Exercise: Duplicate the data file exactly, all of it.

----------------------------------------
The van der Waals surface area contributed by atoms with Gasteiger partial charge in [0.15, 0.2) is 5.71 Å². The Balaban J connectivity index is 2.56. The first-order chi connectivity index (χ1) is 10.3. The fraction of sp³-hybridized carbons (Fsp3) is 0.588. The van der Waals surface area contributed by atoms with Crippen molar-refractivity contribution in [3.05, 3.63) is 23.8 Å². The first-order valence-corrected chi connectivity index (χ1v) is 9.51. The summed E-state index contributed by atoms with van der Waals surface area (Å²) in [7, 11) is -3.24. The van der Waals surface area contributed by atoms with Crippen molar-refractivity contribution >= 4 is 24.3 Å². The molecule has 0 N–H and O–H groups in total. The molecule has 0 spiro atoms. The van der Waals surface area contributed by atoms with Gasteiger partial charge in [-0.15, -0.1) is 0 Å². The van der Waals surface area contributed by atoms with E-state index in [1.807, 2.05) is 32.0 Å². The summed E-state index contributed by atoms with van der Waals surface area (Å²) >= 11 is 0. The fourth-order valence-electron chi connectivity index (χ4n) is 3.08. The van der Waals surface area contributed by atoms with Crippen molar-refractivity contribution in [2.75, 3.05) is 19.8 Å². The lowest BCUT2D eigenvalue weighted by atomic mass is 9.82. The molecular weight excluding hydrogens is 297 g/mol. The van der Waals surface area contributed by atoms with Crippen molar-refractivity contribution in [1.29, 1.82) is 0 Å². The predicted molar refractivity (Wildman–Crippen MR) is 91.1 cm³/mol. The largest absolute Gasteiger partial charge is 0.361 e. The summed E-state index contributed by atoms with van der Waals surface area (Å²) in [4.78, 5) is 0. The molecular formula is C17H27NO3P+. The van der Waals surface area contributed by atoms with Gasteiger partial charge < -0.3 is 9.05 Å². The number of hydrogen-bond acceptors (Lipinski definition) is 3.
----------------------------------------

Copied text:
The van der Waals surface area contributed by atoms with Gasteiger partial charge in [0.15, 0.2) is 5.71 Å². The Balaban J connectivity index is 2.56. The first-order chi connectivity index (χ1) is 10.3. The fraction of sp³-hybridized carbons (Fsp3) is 0.588. The van der Waals surface area contributed by atoms with Crippen molar-refractivity contribution in [3.05, 3.63) is 23.8 Å². The first-order valence-corrected chi connectivity index (χ1v) is 9.51. The summed E-state index contributed by atoms with van der Waals surface area (Å²) in [7, 11) is -3.24. The van der Waals surface area contributed by atoms with Crippen molar-refractivity contribution >= 4 is 24.3 Å². The molecule has 0 N–H and O–H groups in total. The molecule has 0 spiro atoms. The van der Waals surface area contributed by atoms with Gasteiger partial charge in [-0.15, -0.1) is 0 Å². The van der Waals surface area contributed by atoms with E-state index in [1.807, 2.05) is 32.0 Å². The summed E-state index contributed by atoms with van der Waals surface area (Å²) >= 11 is 0. The fourth-order valence-electron chi connectivity index (χ4n) is 3.08. The van der Waals surface area contributed by atoms with Crippen molar-refractivity contribution in [2.75, 3.05) is 19.8 Å². The lowest BCUT2D eigenvalue weighted by atomic mass is 9.82. The molecular weight excluding hydrogens is 297 g/mol. The van der Waals surface area contributed by atoms with Crippen molar-refractivity contribution in [1.29, 1.82) is 0 Å². The predicted molar refractivity (Wildman–Crippen MR) is 91.1 cm³/mol. The largest absolute Gasteiger partial charge is 0.361 e. The summed E-state index contributed by atoms with van der Waals surface area (Å²) in [4.78, 5) is 0. The molecular formula is C17H27NO3P+. The van der Waals surface area contributed by atoms with Gasteiger partial charge < -0.3 is 9.05 Å². The number of hydrogen-bond acceptors (Lipinski definition) is 3.